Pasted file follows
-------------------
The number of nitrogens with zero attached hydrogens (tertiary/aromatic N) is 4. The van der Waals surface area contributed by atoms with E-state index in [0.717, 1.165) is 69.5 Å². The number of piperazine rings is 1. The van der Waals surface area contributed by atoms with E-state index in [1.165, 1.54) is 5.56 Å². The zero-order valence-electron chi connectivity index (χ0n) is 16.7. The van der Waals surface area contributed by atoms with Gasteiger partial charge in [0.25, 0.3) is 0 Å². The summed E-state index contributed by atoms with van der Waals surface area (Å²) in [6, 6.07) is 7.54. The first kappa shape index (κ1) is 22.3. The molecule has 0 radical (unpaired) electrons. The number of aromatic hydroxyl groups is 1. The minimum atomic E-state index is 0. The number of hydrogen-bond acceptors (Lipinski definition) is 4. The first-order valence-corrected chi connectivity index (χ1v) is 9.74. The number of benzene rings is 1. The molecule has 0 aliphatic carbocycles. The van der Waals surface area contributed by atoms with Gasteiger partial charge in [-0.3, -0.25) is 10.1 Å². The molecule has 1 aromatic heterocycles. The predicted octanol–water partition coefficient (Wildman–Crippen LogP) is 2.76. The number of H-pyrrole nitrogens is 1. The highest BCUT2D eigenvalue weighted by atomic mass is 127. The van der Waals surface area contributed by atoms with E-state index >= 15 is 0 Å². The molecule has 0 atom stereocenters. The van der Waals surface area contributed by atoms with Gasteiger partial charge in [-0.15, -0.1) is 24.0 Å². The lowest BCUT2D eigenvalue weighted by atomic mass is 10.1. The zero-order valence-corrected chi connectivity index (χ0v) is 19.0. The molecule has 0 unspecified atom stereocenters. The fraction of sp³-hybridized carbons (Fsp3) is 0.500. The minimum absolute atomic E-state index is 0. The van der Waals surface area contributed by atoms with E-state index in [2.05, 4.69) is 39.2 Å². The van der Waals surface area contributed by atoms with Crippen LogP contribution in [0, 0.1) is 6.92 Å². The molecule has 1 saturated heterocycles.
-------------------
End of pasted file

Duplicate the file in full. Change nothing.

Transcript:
The number of nitrogens with zero attached hydrogens (tertiary/aromatic N) is 4. The van der Waals surface area contributed by atoms with E-state index in [0.717, 1.165) is 69.5 Å². The number of piperazine rings is 1. The van der Waals surface area contributed by atoms with E-state index in [1.165, 1.54) is 5.56 Å². The zero-order valence-electron chi connectivity index (χ0n) is 16.7. The van der Waals surface area contributed by atoms with Gasteiger partial charge in [0.25, 0.3) is 0 Å². The summed E-state index contributed by atoms with van der Waals surface area (Å²) in [6, 6.07) is 7.54. The first kappa shape index (κ1) is 22.3. The molecule has 0 radical (unpaired) electrons. The number of aromatic hydroxyl groups is 1. The minimum atomic E-state index is 0. The number of hydrogen-bond acceptors (Lipinski definition) is 4. The first-order valence-corrected chi connectivity index (χ1v) is 9.74. The number of benzene rings is 1. The molecule has 0 aliphatic carbocycles. The van der Waals surface area contributed by atoms with Gasteiger partial charge in [-0.3, -0.25) is 10.1 Å². The molecule has 1 aromatic heterocycles. The predicted octanol–water partition coefficient (Wildman–Crippen LogP) is 2.76. The number of H-pyrrole nitrogens is 1. The highest BCUT2D eigenvalue weighted by atomic mass is 127. The van der Waals surface area contributed by atoms with E-state index >= 15 is 0 Å². The molecule has 0 atom stereocenters. The van der Waals surface area contributed by atoms with Gasteiger partial charge in [-0.15, -0.1) is 24.0 Å². The lowest BCUT2D eigenvalue weighted by atomic mass is 10.1. The zero-order valence-corrected chi connectivity index (χ0v) is 19.0. The molecule has 0 unspecified atom stereocenters. The fraction of sp³-hybridized carbons (Fsp3) is 0.500. The minimum absolute atomic E-state index is 0. The van der Waals surface area contributed by atoms with E-state index in [2.05, 4.69) is 39.2 Å². The van der Waals surface area contributed by atoms with Crippen LogP contribution in [0, 0.1) is 6.92 Å². The molecule has 1 saturated heterocycles.